How can artificial intelligence (AI) be used to run an online business?

First published on October 29, 2021

Last updated at April 22, 2022


4 minute read

John Patrick Hinek



Fueled by a great increase in online shopping, e-commerce platforms have been utilizing AI to improve the customer experience and optimize their business performance. AI has the power to customize websites for individual users, power chatbots which can understand and respond to complex questions, and get a detailed understanding of business performance.


  • E-commerce as we know it

  • AI use cases today

  • Challenges

  • Conclusion

E-commerce as we know it

Fueled by platforms like Amazon, which have simplified online shopping and the Covid-19 pandemic, e-commerce has seen a significant rise in the last year with no sign of slowing down. According to the

United Nations Conference on Trade and Development

, e-commerce increased from 14% of global retail trade in 2019 to 17% in 2020.

In a pre-pandemic world, retailers were already utilizing machine learning (ML) tools such as targeted advertisements on mobile devices and experimenting with different ways to incorporate artificial intelligence (AI) into their systems. As buying habits are increasingly moving towards online, retailers and AI developers have become even more incentivized to incorporate AI/ML into e-commerce.

Mutually beneficial for customers and businesses, Al/ML’s integration into e-commerce has the power to create a more personal shopping experience for the customer while creating the most likely environment for a sale.

AI use cases today

Personalization and more targeted offers

AI is being used to improve e-commerce to be reflective of the customer experience. Using website traffic, algorithms are able to recognize how customers are interacting with websites and what products are most likely to result in a sale. Using this data, businesses are then able to push more popular products to the most accessible parts of their website.

In the past, workers would have to go through product listings and individually attribute them with key terms. ML algorithms have allowed autonomous product labeling, allowing the business to use their human capital in ways that create more value while optimizing business outcomes. This also allows businesses to better identify what their customers are looking for across platforms.

Leveraging the power of ML, e-commerce companies use cookies to track customer data across search history to better understand and serve them on an individual basis. Customer data is first collected and scraped through ML algorithms to detect certain behavior that would benefit a particular website.

Another layer of algorithms are then applied to rearrange the view of websites to reflect the unique search history and interest of every customer.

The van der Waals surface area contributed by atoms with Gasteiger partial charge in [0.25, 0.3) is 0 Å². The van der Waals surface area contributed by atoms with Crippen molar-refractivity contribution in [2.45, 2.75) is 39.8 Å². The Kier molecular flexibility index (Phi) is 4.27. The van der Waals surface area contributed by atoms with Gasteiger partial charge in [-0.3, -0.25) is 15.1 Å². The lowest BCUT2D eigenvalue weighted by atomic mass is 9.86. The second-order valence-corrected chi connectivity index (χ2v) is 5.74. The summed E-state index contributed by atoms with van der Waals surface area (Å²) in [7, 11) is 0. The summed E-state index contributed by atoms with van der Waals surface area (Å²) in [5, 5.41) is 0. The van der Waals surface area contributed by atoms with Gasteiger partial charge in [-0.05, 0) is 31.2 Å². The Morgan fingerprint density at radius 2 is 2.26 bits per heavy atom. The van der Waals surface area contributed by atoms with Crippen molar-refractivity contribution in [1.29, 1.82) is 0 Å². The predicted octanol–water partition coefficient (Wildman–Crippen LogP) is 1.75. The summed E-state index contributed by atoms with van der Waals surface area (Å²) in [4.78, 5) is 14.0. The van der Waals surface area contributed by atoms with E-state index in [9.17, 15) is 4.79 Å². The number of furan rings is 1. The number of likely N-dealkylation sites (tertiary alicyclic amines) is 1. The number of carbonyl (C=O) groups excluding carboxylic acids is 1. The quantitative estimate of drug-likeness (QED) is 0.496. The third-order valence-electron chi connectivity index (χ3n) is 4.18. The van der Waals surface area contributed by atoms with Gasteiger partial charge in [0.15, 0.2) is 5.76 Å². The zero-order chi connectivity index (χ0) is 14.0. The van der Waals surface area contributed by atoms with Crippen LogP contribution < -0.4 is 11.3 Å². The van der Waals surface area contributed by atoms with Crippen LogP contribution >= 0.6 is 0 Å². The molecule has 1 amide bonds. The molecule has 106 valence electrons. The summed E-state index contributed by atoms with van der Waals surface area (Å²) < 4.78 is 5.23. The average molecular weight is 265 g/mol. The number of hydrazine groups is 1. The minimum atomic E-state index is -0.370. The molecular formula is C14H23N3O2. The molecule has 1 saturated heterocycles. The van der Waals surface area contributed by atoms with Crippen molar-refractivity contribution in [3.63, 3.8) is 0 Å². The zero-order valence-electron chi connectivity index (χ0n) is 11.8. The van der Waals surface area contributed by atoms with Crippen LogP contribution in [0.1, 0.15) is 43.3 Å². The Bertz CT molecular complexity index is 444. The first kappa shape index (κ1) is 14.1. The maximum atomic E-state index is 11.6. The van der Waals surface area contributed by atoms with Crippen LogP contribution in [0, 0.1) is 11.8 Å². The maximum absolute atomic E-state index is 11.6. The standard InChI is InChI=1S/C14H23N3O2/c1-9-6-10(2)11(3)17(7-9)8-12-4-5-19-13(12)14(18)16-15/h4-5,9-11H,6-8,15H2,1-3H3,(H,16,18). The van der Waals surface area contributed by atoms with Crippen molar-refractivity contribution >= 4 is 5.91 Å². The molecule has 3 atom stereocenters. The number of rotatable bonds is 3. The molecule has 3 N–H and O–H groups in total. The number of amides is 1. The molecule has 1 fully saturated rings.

Chatbots to improve customer experience

E-commerce platforms are increasingly using chatbots to create a more personal and interactive customer experience. Chatbots allow customers to talk with computer software just as they would talk with a customer service representative. Integrating chatbots into e-commerce platforms provides fast, effective, and consistent customer support around the clock.

The most common chatbots have become natural language processing (NLP) chatbots, which use AI to handle complex customer questions. Once limited to the responses they were programmed to replicate, NLP has allowed chatbots to use context and meaning in their responses through neural networks.

Business Operations Planning

Business planning is one of the more challenging aspects of any retail business, for all the uncertainties of supply and demand. To help minimize uncertainties of business operations, AI is being applied everywhere from inventory and price management to coordination of the shipping process.

The rise in e-commerce has triggered a greater demand for shipping and delivery. The increased shipping demand has resulted in packages being delivered later than expected at checkout. To solve this, e-commerce platforms are applying AI to customer shipping data to track the performance of mailer carriers and better predict delivery dates while keeping customers updated on the process.

Inventory management is one of the most important and difficult parts of running a business. E-commerce has given companies access to an abundance of real-time data, which can be applied to AI to predict inventory needs. AI is being applied to predict the demand for certain products by analyzing current and historical customer data. Suppliers are also applying reinforcement learning, where AI is being used to make and act on predictions and adjust itself accordingly. Retailers who perfect the use of AI-generated algorithms within their systems can see a great reduction of operational costs.


One challenge that e-commerce platforms run into when using AI is customer privacy concerns. Data privacy is a big concern for some people, and cybersecurity laws haven’t yet caught up with the rapid rate in which tech companies are evolving. One way e-commerce platforms ease customer concerns is by offering them the option to opt out of tracking cookies across platforms.


Like in all industries, AI is rapidly changing the way e-commerce platforms operate. From greater customer insights and business generation through obtaining and scraping customer data, offering an interactive experience with chatbots, or saving millions of dollars with a better sense for inventory and shipping processes, e-commerce has a lot to gain from AI’s implementation.

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